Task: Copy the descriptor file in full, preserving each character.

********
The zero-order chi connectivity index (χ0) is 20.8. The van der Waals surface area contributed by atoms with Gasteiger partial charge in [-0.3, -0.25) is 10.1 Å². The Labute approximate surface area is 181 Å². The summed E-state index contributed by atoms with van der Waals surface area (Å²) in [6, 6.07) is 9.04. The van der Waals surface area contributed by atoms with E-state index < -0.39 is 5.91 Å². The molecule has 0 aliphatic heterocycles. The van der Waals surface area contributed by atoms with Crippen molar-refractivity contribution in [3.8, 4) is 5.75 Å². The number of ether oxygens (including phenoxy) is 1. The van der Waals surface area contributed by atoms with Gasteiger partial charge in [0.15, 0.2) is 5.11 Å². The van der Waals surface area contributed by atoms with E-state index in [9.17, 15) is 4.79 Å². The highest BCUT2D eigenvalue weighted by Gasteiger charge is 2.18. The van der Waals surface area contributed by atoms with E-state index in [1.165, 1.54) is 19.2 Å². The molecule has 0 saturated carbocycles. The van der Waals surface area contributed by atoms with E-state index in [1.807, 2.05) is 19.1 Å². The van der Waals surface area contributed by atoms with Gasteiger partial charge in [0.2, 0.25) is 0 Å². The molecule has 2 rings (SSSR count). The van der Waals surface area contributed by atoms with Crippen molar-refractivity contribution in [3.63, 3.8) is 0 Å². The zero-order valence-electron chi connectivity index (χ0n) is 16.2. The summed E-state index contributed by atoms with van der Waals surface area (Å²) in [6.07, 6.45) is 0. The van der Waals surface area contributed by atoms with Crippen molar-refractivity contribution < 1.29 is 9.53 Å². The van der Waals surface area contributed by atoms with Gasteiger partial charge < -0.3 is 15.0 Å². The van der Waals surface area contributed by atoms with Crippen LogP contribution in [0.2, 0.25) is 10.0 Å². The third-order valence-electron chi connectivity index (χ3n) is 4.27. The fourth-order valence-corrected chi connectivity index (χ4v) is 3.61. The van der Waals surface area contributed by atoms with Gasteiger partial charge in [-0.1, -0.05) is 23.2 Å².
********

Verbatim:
The zero-order chi connectivity index (χ0) is 20.8. The van der Waals surface area contributed by atoms with Gasteiger partial charge in [-0.3, -0.25) is 10.1 Å². The Labute approximate surface area is 181 Å². The summed E-state index contributed by atoms with van der Waals surface area (Å²) in [6, 6.07) is 9.04. The van der Waals surface area contributed by atoms with E-state index < -0.39 is 5.91 Å². The molecule has 0 aliphatic heterocycles. The van der Waals surface area contributed by atoms with Crippen molar-refractivity contribution in [3.8, 4) is 5.75 Å². The number of ether oxygens (including phenoxy) is 1. The van der Waals surface area contributed by atoms with Gasteiger partial charge in [0.15, 0.2) is 5.11 Å². The van der Waals surface area contributed by atoms with E-state index in [9.17, 15) is 4.79 Å². The highest BCUT2D eigenvalue weighted by Gasteiger charge is 2.18. The van der Waals surface area contributed by atoms with E-state index in [1.165, 1.54) is 19.2 Å². The molecule has 0 saturated carbocycles. The van der Waals surface area contributed by atoms with E-state index in [1.807, 2.05) is 19.1 Å². The van der Waals surface area contributed by atoms with Gasteiger partial charge in [0.2, 0.25) is 0 Å². The molecule has 2 rings (SSSR count). The van der Waals surface area contributed by atoms with Crippen molar-refractivity contribution in [3.63, 3.8) is 0 Å². The zero-order valence-electron chi connectivity index (χ0n) is 16.2. The summed E-state index contributed by atoms with van der Waals surface area (Å²) in [6.07, 6.45) is 0. The van der Waals surface area contributed by atoms with Crippen molar-refractivity contribution < 1.29 is 9.53 Å². The van der Waals surface area contributed by atoms with Gasteiger partial charge < -0.3 is 15.0 Å². The van der Waals surface area contributed by atoms with Crippen LogP contribution in [0.2, 0.25) is 10.0 Å². The third-order valence-electron chi connectivity index (χ3n) is 4.27. The fourth-order valence-corrected chi connectivity index (χ4v) is 3.61. The van der Waals surface area contributed by atoms with Gasteiger partial charge in [-0.1, -0.05) is 23.2 Å².